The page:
Brushed Electric Motors for RC Vehicles Explained
Armature: The armature (or arm) is what spins in the motor and makes your car or truck move. It is made up of the commutator, laminations, shaft and winds. Electricity flows through the wires from the ESC to the end bell. It then travels through the brushes to the commutator, and into the windings on the arm. Since the windings are wrapped into a coil, they create a magnetic field when current is passed through them. This magnetic field is repelled and attracted to the magnets in the can causing the arm to turn.
Armature Stack: The stack is constructed of laminated steel. It holds the windings of the motor and helps increase the magnetic force created when current is passed through them. Most modified motors have a solid stack; most stock motors have a slotted stack. The slotted stack allows for higher rpm, the full stack allows for more torque.
Armature Label: Rebuildable Stock motors are labeled so it is easy to tell if this arm was made for this motor. This is for racing purposes to make it easy to examine the motor to make sure it is legal for stock racing. Modified motors do not require a label.
Brush: Made of a silver, copper, or graphite compound and at the end of the shunt wire. They are what makes contact with the commutator and transfer the electric current to the comm.
Brush Hood: These hold the brushes in place and keep them at a perpendicular angle with the commutator. The hood holds will sometimes contain hood springs that keep the brush from vibrating inside the brush hood.
Bushings or Bearings: These are in the can and the hood of the motor. The shaft rests on these. Their sole purpose is to reduce friction. Bushings are made of copper and are found in ROAR legal stock motors and some budget modified motors. Bearings are always found in quality modified motors.
Can: The outer part of the motor. It is usually made of steel or some other metal that can contribute to enhancing the magnetic field. The can contains the magnets.
Commutator: Typically referred to as the Comm. The comm takes current from your brushes, which ride on this part of the arm, and sends it to the windings. The comm is not one solid piece, but is actually made up of 3 separate pieces. This allows the current to be switched to the different windings of the arm as it spins. Because it rubs against the brushes as the arm spins, the comm needs to be cleaned and shaped every few runs. This requires items such as a comm stick (for cleaning off all the carbon deposits on the comm and brushes), a lathe (for ‘truing’ the comm back to it’s original shape), and motor spray (for spraying out all the excess dirt and debris).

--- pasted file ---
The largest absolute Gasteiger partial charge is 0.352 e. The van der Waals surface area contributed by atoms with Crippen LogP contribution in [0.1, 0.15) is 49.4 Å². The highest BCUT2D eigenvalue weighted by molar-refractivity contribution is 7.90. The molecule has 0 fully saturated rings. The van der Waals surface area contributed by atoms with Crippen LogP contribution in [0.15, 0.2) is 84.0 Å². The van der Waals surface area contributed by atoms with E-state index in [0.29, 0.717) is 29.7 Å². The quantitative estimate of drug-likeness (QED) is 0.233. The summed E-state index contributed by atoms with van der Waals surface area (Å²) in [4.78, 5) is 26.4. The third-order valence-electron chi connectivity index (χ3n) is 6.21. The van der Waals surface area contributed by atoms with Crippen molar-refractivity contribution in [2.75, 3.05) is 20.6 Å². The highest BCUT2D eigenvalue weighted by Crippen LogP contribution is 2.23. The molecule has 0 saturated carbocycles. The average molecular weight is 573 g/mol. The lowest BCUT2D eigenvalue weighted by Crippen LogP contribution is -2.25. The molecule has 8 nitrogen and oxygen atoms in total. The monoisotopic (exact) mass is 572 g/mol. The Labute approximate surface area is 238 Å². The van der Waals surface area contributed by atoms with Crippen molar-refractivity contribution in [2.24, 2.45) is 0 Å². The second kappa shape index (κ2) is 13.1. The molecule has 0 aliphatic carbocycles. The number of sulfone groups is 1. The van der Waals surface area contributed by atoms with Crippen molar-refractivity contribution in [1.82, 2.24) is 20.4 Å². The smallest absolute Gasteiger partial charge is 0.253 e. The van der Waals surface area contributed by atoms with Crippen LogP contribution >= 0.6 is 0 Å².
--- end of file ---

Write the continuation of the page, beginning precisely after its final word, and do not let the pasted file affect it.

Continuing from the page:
Endbell: The part of the motor that consists of the brush hoods and the tabs. The endbell holds the bearing that supports the short end of the shaft.
Laminations: The part of the armature the winds are wrapped around. These are usually about half a millimeter thick, and are stacked on top of each other. The laminations are sometimes shaped to provide a stronger field. They are usually made of iron ferrite.
Magnets: They are found inside the motor can. They provide the opposing force that the armature’s magnetic force pushes against. If you don’t have magnets (or more specifically, an opposing magnetic field) then you don’t have an electric motor.
Shaft: The part of the armature that rests on the bushings or bearings. I will refer to the shaft in two parts. The long end is the part of the shaft where the pinion gear is bolted on. The short end is the part of the shaft which the commutator is attached to.
Shims: These are placed on both ends of the shaft. They reduce any unwanted space between the can/endbell and the ends of the armature. They are usually made of steel or Teflon.
Shunt: This is the braided wire that comes out the end of the brush. Some shunts have eyelets on them so you can screw them onto the brush hoods. Soldering them gives maximum electron flow, and better efficiency.
Springs: These keep the brush in constant contact with the commutator. They are sold in different weights. You can change the motor’s performance by adjusting spring tension.
Spring Posts: These are what the springs are wrapped around.
Tabs: There are 2 tabs per side (positive and negative) on the motor. You can use both sets for soldering leads, diodes, capacitors, etc…
Timing Ring: This is used to advance the timing of the motor. In a stock motor, the timing ring is fixed, and cannot be moved. It is also what the endbell screws into to keep it attached to the can.
Windings: Each pole of the arm has copper wire wrapped around it. This lacquer coated wire (the lacquer is for insulation) is what the battery current passes through and creates a magnetic field so the motor will run.